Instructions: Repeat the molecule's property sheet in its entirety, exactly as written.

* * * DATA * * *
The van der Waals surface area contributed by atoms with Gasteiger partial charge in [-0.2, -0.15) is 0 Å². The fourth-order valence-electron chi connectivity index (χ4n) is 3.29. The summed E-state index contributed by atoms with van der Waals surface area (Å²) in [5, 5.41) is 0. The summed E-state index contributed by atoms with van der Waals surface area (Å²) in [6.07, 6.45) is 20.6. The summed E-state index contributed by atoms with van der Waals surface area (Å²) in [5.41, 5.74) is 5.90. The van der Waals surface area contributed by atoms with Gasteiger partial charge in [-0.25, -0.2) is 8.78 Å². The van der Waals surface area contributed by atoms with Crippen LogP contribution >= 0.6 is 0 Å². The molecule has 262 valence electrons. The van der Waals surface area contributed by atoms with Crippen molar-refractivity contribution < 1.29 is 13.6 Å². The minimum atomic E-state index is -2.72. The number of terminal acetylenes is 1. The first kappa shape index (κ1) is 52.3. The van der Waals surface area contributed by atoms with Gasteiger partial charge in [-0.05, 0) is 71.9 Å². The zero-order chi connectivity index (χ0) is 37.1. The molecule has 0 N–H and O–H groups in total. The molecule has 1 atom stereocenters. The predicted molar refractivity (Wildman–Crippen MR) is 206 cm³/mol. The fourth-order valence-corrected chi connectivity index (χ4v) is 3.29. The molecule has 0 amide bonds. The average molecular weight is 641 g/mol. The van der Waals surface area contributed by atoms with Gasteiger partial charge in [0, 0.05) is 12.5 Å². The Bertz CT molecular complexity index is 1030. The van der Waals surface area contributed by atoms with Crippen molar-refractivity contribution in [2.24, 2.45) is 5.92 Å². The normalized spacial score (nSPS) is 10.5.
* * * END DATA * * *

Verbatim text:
The van der Waals surface area contributed by atoms with Gasteiger partial charge in [-0.2, -0.15) is 0 Å². The fourth-order valence-electron chi connectivity index (χ4n) is 3.29. The summed E-state index contributed by atoms with van der Waals surface area (Å²) in [5, 5.41) is 0. The summed E-state index contributed by atoms with van der Waals surface area (Å²) in [6.07, 6.45) is 20.6. The summed E-state index contributed by atoms with van der Waals surface area (Å²) in [5.41, 5.74) is 5.90. The van der Waals surface area contributed by atoms with Gasteiger partial charge in [-0.25, -0.2) is 8.78 Å². The van der Waals surface area contributed by atoms with Crippen LogP contribution >= 0.6 is 0 Å². The molecule has 262 valence electrons. The van der Waals surface area contributed by atoms with Crippen molar-refractivity contribution < 1.29 is 13.6 Å². The minimum atomic E-state index is -2.72. The number of terminal acetylenes is 1. The first kappa shape index (κ1) is 52.3. The van der Waals surface area contributed by atoms with Gasteiger partial charge in [-0.05, 0) is 71.9 Å². The zero-order chi connectivity index (χ0) is 37.1. The molecule has 0 N–H and O–H groups in total. The molecule has 1 atom stereocenters. The predicted molar refractivity (Wildman–Crippen MR) is 206 cm³/mol. The fourth-order valence-corrected chi connectivity index (χ4v) is 3.29. The molecule has 0 amide bonds. The average molecular weight is 641 g/mol. The van der Waals surface area contributed by atoms with Gasteiger partial charge in [0, 0.05) is 12.5 Å². The Bertz CT molecular complexity index is 1030. The van der Waals surface area contributed by atoms with Crippen molar-refractivity contribution in [2.24, 2.45) is 5.92 Å². The normalized spacial score (nSPS) is 10.5.